Dual Disc Rubber Membrane Diffuser with Base and Risers
This Dual Disc Rubber Membrane Diffuser with Base and Risers really circulates your pond or lake!
We’ve searched far and wide to develop a rubber membrane diffuser that can generate a ton of air! What’s even better is that this is a low psi design, which means your windmill or electric aerator doesn’t have to struggle to open up the perforated slits like it would with some rubber membranes on the market.
- The base can quickly be filled with sand or gravel to sink
- ½” fittings
- Includes Riser Tuber
- Backflow valve to prevent water from entering the airline.
This Dual Disc 9″ membrane is used in the water treatment industry to really move the water through the precision perforated slits. It is rated for up to 8.5 CFM and perfect for lakes or ponds, especially where you’re only running one diffuser. The unit comes with a backflow valve and 1/2″ fittings to plug into your 1/2″ airline.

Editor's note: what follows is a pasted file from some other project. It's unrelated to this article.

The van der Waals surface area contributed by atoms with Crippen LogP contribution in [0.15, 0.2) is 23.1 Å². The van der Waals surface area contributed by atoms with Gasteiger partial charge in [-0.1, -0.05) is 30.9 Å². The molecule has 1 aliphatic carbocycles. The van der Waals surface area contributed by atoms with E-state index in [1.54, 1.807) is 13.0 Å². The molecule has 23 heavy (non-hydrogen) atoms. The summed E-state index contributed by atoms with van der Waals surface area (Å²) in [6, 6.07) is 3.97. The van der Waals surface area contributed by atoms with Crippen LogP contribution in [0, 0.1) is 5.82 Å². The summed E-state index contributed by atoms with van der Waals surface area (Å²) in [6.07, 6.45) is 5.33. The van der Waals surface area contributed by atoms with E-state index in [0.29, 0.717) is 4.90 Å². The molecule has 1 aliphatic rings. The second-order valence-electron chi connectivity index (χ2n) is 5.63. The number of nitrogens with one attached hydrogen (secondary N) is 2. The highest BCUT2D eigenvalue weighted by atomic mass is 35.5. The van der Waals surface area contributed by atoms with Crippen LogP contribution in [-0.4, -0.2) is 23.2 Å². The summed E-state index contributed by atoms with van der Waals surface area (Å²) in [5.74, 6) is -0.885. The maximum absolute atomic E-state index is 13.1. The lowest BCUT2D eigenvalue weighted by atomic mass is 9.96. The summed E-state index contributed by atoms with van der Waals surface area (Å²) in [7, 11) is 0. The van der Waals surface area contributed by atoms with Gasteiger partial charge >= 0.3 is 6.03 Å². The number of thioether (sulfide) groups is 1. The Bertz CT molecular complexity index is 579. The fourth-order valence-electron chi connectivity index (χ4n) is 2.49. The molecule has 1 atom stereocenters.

This diffuser also comes with a base that can be filled with sand or gravel, so it sinks to the bottom of your pond and Riser Tubes to further elevate your diffusers for maximum lift and circulation.
What is the difference between an airstone diffuser and a rubber membrane diffuser?
The airstone diffuser and the rubber membrane diffuser both serve the same purpose. They provide aeration for your lake or pond. However, how they do it and what size they work best in is very different. The airstone diffuser can be quite convenient because it can easily be installed. The airstone diffusers can are more affordable, but they provide less oxygen. The rubber membrane is more expensive but offers more oxygen with smaller bubbles. The airstone diffuser can be ideal for smaller ponds.
The rubber membrane is an ideal solution for bigger ponds. This is because more bubbles are created and transported throughout the water, which makes more oxygen for your aquatic environment. It can also be argued that the airstone diffuser creates about the same amount of oxygen. The airstone diffuser gives off bigger bubbles and a sufficient oxygen level as the bubbles pop. To reiterate, both options are good, but your investment would depend on the price, maintenance frequency, and size of the pond.